We live in a time of monsters. Monsters provide a key to understanding the culture that spawned them. So argue the essays in this wide-ranging and fascinating collection that asks the question, What happens when critical theorists take the study of monsters seriously as a means of examining our culture?
In viewing the monstrous body as a metaphor for the cultural body, the contributors to Monster Theory consider beasts, demons, freaks, and fiends as symbolic expressions of cultural unease that pervade a society and shape its collective behavior. Through a historical sampling of monsters, these essays argue that our fascination for the monstrous testifies to our continued desire to explore difference and prohibition.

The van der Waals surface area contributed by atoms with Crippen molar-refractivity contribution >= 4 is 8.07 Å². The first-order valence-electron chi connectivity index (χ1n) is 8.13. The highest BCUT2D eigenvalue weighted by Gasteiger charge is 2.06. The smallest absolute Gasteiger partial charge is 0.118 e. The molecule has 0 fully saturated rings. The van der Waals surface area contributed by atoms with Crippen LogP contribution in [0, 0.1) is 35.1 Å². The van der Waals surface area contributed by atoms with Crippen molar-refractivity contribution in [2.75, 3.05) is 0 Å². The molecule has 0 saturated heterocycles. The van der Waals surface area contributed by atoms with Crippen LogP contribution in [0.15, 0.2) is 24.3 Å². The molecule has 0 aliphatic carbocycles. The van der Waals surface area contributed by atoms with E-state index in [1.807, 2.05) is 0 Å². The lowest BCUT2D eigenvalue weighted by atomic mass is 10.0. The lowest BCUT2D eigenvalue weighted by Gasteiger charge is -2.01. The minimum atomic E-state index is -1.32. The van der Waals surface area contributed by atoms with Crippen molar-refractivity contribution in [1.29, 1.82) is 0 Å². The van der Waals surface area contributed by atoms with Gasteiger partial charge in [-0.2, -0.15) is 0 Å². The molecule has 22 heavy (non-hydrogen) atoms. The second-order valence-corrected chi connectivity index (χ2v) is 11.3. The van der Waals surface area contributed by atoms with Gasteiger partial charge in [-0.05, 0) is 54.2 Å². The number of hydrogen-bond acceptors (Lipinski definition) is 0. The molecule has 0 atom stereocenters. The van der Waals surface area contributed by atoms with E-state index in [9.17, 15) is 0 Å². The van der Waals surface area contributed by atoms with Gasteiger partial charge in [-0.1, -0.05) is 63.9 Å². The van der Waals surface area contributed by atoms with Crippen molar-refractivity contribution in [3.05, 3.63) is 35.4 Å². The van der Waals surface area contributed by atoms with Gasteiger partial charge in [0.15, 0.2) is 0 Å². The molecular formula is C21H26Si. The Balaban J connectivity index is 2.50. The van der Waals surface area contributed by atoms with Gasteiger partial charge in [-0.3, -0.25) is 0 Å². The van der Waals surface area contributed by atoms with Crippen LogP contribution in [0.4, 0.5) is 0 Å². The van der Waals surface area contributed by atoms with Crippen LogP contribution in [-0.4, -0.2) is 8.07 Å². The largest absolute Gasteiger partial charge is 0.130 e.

Contributors: Mary Baine Campbell, Brandeis U; David L. Clark, McMaster U; Frank Grady, U of Missouri, St. Louis; David A. Hedrich Hirsch, U of Illinois; Lawrence D. Kritzman, Dartmouth College; Kathleen Perry Long, Cornell U; Stephen Pender; Allison Pingree, Harvard U; Anne Lake Prescott, Barnard College; John O'Neill, York U; William Sayers, George Washington U; Michael Uebel, U of Virginia; Ruth Waterhouse.